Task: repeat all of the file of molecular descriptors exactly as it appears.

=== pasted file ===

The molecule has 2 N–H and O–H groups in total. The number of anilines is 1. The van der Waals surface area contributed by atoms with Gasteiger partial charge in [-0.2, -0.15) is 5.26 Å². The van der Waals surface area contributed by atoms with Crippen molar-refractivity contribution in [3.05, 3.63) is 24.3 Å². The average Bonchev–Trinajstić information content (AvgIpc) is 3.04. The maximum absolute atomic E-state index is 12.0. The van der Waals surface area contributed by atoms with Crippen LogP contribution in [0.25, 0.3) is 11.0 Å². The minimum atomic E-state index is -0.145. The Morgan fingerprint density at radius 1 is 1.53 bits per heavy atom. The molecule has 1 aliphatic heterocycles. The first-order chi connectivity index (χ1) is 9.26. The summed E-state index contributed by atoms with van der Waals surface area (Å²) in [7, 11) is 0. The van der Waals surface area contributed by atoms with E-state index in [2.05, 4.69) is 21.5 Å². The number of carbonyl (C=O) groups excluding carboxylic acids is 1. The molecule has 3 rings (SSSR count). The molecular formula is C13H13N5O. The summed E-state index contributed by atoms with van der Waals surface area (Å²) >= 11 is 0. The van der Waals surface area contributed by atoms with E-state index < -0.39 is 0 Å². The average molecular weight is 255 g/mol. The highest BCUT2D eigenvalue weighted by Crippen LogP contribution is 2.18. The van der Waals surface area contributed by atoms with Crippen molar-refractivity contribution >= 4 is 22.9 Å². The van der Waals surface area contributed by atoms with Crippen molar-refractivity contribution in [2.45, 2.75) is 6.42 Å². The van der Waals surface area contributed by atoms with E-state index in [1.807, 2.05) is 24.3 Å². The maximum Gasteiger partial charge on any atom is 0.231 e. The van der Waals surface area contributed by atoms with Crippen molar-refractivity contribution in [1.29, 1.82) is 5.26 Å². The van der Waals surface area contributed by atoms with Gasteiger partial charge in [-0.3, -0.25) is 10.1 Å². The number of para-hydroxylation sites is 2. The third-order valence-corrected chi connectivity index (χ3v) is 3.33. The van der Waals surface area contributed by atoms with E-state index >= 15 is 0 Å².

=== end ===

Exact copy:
The molecule has 2 N–H and O–H groups in total. The number of anilines is 1. The van der Waals surface area contributed by atoms with Gasteiger partial charge in [-0.2, -0.15) is 5.26 Å². The van der Waals surface area contributed by atoms with Crippen molar-refractivity contribution in [3.05, 3.63) is 24.3 Å². The average Bonchev–Trinajstić information content (AvgIpc) is 3.04. The maximum absolute atomic E-state index is 12.0. The van der Waals surface area contributed by atoms with Crippen LogP contribution in [0.25, 0.3) is 11.0 Å². The minimum atomic E-state index is -0.145. The Morgan fingerprint density at radius 1 is 1.53 bits per heavy atom. The molecule has 1 aliphatic heterocycles. The first-order chi connectivity index (χ1) is 9.26. The summed E-state index contributed by atoms with van der Waals surface area (Å²) in [7, 11) is 0. The van der Waals surface area contributed by atoms with E-state index in [2.05, 4.69) is 21.5 Å². The number of carbonyl (C=O) groups excluding carboxylic acids is 1. The molecule has 3 rings (SSSR count). The molecular formula is C13H13N5O. The summed E-state index contributed by atoms with van der Waals surface area (Å²) >= 11 is 0. The van der Waals surface area contributed by atoms with E-state index < -0.39 is 0 Å². The average molecular weight is 255 g/mol. The highest BCUT2D eigenvalue weighted by Crippen LogP contribution is 2.18. The van der Waals surface area contributed by atoms with Crippen molar-refractivity contribution >= 4 is 22.9 Å². The van der Waals surface area contributed by atoms with Crippen molar-refractivity contribution in [2.45, 2.75) is 6.42 Å². The van der Waals surface area contributed by atoms with E-state index in [1.807, 2.05) is 24.3 Å². The maximum Gasteiger partial charge on any atom is 0.231 e. The van der Waals surface area contributed by atoms with Crippen molar-refractivity contribution in [1.29, 1.82) is 5.26 Å². The van der Waals surface area contributed by atoms with Gasteiger partial charge in [-0.3, -0.25) is 10.1 Å². The number of para-hydroxylation sites is 2. The third-order valence-corrected chi connectivity index (χ3v) is 3.33. The van der Waals surface area contributed by atoms with E-state index >= 15 is 0 Å².